Acute vision in the giant Cambrian predator Anomalocaris and the origin of compound eyes

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Until recently1, intricate details of the optical design of non-biomineralized arthropod eyes remained elusive in Cambrian Burgess-Shale-type deposits, despite exceptional preservation of soft-part anatomy in such Konservat-Lagerstätten2, 3. The structure and development of ommatidia in arthropod compound eyes support a single origin some time before the latest common ancestor of crown-group arthropods4, but the appearance of compound eyes in the arthropod stem group has been poorly constrained in the absence of adequate fossils. Here we report 2–3-cm paired eyes from the early Cambrian (approximately 515 million years old) Emu Bay Shale of South Australia, assigned to the Cambrian apex predator Anomalocaris. Their preserved visual surfaces are composed of at least 16,000 hexagonally packed ommatidial lenses (in a single eye), rivalling the most acute compound eyes in modern arthropods. The specimens show two distinct taphonomic modes, preserved as iron oxide (after pyrite) and calcium phosphate, demonstrating that disparate styles of early diagenetic mineralization can replicate the same type of extracellular tissue (that is, cuticle) within a single Burgess-Shale-type deposit. These fossils also provide compelling evidence for the arthropod affinities of anomalocaridids, push the origin of compound eyes deeper down the arthropod stem lineage, and indicate that the compound eye evolved before such features as a hardened exoskeleton. The inferred acuity of the anomalocaridid eye is consistent with other evidence that these animals were highly mobile visual predators in the water column5, 6. The existence of large, macrophagous nektonic predators possessing sharp vision—such as Anomalocaris—within the early Cambrian ecosystem probably helped to accelerate the escalatory ‘arms race’ that began over half a billion years ago7, 8.

At a glance


  1. Anomalocaris eyes from the Emu Bay Shale.
    Figure 1: Anomalocaris eyes from the Emu Bay Shale.

    ad, Eye pair, SAM P45920a, level 10.4m. a, b, Overview and camera lucida drawing. Scale bars, 5mm. Grey fill in b represents visual surface, the proximal part in the upper eye extrapolated from the lower eye. c, Detail of ommatidial lenses located by horizontal white box in a. Scale bar, 1mm. d, More complete eye, showing transition between visual surface and eye stalk (white arrows). Scale bar, 2mm. e, Detail of ommatidial lenses in counterpart SAM P45920b. Scale bar, 0.3mm. es, eye stalk; I.c., Isoxys communis; us, undetermined structure; vs, visual surface. Tilted white box in a represents area analysed using SEM-EDS, with elemental maps shown in Fig. 2a.

  2. SEM-EDS analyses of Anomalocaris eyes.
    Figure 2: SEM-EDS analyses of Anomalocaris eyes.

    a, SAM P45920a. Scale bar, 1mm; see Fig. 1a for area analysed. b, SAM P46330b. Scale bar, 0.3mm; see Supplementary Fig. 1e for area analysed. Accelerating voltage of 20kV. Each map depicts the relative abundance of each element, with brighter colours indicating greater abundance. SEM, backscattered electron image of area analysed. Al, aluminium (green); Ca, calcium (cyan); Fe, iron (red); O, oxygen (dark blue); P, phosphorus (purple); S, sulphur (yellow); Si, silicon (pink). The visual surface of SAM P45920a in a contains elevated amounts of iron, oxygen and sulphur, indicative of limonite after pyrite; the matrix (at left of each image) shows high levels of silicon and aluminium, reflecting muscovite and aluminosilicate clay minerals. The lenses of SAM P46330b in b contain elevated amounts of calcium and phosphorus, indicative of calcium phosphate.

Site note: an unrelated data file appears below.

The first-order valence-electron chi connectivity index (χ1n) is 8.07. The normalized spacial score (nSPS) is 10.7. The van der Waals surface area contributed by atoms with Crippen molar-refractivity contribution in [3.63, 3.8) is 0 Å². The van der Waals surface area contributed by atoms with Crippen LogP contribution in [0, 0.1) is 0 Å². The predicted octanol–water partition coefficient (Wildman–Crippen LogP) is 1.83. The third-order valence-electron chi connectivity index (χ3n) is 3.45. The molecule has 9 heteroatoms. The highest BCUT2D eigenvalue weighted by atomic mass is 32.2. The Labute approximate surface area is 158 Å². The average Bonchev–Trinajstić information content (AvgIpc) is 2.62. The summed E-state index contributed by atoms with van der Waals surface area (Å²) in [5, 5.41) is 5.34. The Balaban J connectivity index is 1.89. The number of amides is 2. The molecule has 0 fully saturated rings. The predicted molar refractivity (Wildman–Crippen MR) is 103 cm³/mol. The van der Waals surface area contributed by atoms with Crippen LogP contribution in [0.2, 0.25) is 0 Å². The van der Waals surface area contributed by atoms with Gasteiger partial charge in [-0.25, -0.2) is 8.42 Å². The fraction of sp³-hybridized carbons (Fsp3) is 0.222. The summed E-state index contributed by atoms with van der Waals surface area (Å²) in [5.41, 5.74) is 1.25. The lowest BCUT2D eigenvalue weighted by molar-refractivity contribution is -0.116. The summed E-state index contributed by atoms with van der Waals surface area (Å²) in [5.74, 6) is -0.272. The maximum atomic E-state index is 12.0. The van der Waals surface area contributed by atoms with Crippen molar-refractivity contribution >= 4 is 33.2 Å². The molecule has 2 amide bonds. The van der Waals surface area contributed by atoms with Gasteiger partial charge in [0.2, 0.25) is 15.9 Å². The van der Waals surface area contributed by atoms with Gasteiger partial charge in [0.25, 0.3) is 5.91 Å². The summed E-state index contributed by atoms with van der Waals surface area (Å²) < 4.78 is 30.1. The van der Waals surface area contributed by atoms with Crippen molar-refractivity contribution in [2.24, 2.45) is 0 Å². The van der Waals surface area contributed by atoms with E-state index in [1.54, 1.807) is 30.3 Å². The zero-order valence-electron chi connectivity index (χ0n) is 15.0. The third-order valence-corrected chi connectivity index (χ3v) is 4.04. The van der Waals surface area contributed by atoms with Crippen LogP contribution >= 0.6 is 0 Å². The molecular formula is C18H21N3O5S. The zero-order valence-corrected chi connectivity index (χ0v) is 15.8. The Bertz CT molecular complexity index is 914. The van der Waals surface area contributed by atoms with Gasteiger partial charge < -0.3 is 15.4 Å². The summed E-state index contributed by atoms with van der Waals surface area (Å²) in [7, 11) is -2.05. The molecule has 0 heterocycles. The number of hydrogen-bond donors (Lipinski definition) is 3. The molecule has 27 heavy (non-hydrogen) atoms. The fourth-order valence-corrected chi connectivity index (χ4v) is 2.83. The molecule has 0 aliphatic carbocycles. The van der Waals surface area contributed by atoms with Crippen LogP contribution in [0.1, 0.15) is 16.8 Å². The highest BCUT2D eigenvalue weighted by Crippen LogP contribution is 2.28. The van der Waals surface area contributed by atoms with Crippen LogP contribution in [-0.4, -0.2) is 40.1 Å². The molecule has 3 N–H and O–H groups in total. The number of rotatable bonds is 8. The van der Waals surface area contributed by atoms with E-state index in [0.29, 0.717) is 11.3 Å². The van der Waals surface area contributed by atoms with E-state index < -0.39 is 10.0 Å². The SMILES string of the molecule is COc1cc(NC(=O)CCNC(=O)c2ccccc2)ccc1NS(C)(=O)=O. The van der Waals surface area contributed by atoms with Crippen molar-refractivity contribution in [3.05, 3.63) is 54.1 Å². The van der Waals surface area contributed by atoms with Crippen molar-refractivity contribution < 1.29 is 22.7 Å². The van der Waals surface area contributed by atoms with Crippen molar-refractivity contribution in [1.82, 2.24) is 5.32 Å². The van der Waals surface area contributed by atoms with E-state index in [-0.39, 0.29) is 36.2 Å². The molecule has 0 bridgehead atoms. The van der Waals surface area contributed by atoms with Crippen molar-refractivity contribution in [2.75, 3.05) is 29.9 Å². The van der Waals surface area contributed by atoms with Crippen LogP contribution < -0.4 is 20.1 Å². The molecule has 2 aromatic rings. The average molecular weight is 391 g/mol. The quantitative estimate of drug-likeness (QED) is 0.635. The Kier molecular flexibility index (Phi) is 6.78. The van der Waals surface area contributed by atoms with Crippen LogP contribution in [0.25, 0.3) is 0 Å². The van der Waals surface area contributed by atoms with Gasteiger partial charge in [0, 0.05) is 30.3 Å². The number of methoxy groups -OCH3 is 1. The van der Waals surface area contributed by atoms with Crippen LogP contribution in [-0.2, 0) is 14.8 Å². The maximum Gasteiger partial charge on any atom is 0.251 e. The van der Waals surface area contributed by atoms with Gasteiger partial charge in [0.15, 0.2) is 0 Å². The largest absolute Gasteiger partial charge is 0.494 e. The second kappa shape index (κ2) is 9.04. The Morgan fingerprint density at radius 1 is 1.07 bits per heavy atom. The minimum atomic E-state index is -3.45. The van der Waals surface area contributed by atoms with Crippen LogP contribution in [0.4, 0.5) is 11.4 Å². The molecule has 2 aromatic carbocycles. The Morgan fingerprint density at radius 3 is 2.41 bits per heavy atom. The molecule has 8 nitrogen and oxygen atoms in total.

3. The early evolution of compound eyes, and the position of anomalocaridids (Radiodonta), in the arthropod stem group.
    Figure 3: The early evolution of compound eyes, and the position of anomalocaridids (Radiodonta), in the arthropod stem group.

    Numbers refer to the inclusiveness of the monophyletic group that can be confidently inferred to possess compound eyes: (1) based on extant taxa alone; (2) based on discovery of Schinderhannes19; and (3) based on new data herein. Phylogeny after ref. 19.


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Author information


  1. Division of Earth Sciences, School of Environmental and Rural Science, University of New England, Armidale, New South Wales 2351, Australia

    • John R. Paterson
  2. Departamento de Geología Sedimentaria y Cambio Ambiental, Instituto de Geociencias (CSIC-UCM), José Antonio Novais 2, Madrid 28040, Spain

    • Diego C. García-Bellido
  3. South Australian Museum, North Terrace, Adelaide, South Australia 5000, Australia

    • Michael S. Y. Lee &
    • James B. Jago
  4. School of Earth and Environmental Sciences, University of Adelaide, South Australia 5005, Australia

    • Michael S. Y. Lee
  5. Department of Biological Sciences, Macquarie University, New South Wales 2109, Australia

    • Glenn A. Brock
  6. School of Natural and Built Environments, University of South Australia, Mawson Lakes, South Australia 5095, Australia

    • James B. Jago
  7. Department of Palaeontology, The Natural History Museum, Cromwell Road, London SW7 5BD, UK

    • Gregory D. Edgecombe


All authors directly contributed to excavation and interpretation of fossil specimens, analysis, and writing the manuscript. J.R.P. and D.C.G.-B. conducted the digital photography and camera lucida drawings; G.A.B. and J.R.P. conducted the SEM-EDS analyses.

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  1. Supplementary Information (450K)

    This file contains Supplementary Methods, Supplementary Figures 1-2 with legends, Supplementary Table 1 and additional references.

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